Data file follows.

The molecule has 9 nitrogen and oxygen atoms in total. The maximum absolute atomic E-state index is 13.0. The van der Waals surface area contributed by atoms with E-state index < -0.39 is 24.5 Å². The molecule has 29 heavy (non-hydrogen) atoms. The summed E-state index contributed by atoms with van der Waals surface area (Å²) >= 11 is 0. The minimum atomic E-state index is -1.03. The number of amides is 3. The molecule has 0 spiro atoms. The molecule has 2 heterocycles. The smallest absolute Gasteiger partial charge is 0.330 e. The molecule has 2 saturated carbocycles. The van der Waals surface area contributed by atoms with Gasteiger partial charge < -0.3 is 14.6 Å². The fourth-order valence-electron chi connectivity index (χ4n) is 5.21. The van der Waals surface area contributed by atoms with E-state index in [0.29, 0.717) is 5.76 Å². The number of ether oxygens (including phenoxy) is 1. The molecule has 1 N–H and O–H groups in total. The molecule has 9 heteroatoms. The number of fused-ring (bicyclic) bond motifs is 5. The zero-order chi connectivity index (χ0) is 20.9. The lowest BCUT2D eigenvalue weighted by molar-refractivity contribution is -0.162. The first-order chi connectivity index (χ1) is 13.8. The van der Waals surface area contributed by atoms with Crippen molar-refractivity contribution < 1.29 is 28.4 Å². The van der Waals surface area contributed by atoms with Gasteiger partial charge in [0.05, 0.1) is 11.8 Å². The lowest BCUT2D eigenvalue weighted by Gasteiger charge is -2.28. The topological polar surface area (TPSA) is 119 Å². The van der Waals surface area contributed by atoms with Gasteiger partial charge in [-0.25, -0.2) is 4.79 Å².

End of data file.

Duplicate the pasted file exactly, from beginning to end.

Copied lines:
The molecule has 9 nitrogen and oxygen atoms in total. The maximum absolute atomic E-state index is 13.0. The van der Waals surface area contributed by atoms with E-state index < -0.39 is 24.5 Å². The molecule has 29 heavy (non-hydrogen) atoms. The summed E-state index contributed by atoms with van der Waals surface area (Å²) >= 11 is 0. The minimum atomic E-state index is -1.03. The number of amides is 3. The molecule has 0 spiro atoms. The molecule has 2 heterocycles. The smallest absolute Gasteiger partial charge is 0.330 e. The molecule has 2 saturated carbocycles. The van der Waals surface area contributed by atoms with Gasteiger partial charge < -0.3 is 14.6 Å². The fourth-order valence-electron chi connectivity index (χ4n) is 5.21. The van der Waals surface area contributed by atoms with E-state index in [0.29, 0.717) is 5.76 Å². The number of ether oxygens (including phenoxy) is 1. The molecule has 1 N–H and O–H groups in total. The molecule has 9 heteroatoms. The number of fused-ring (bicyclic) bond motifs is 5. The zero-order chi connectivity index (χ0) is 20.9. The lowest BCUT2D eigenvalue weighted by molar-refractivity contribution is -0.162. The first-order chi connectivity index (χ1) is 13.8. The van der Waals surface area contributed by atoms with Crippen molar-refractivity contribution < 1.29 is 28.4 Å². The van der Waals surface area contributed by atoms with Gasteiger partial charge in [0.05, 0.1) is 11.8 Å². The lowest BCUT2D eigenvalue weighted by Gasteiger charge is -2.28. The topological polar surface area (TPSA) is 119 Å². The van der Waals surface area contributed by atoms with Gasteiger partial charge in [-0.25, -0.2) is 4.79 Å².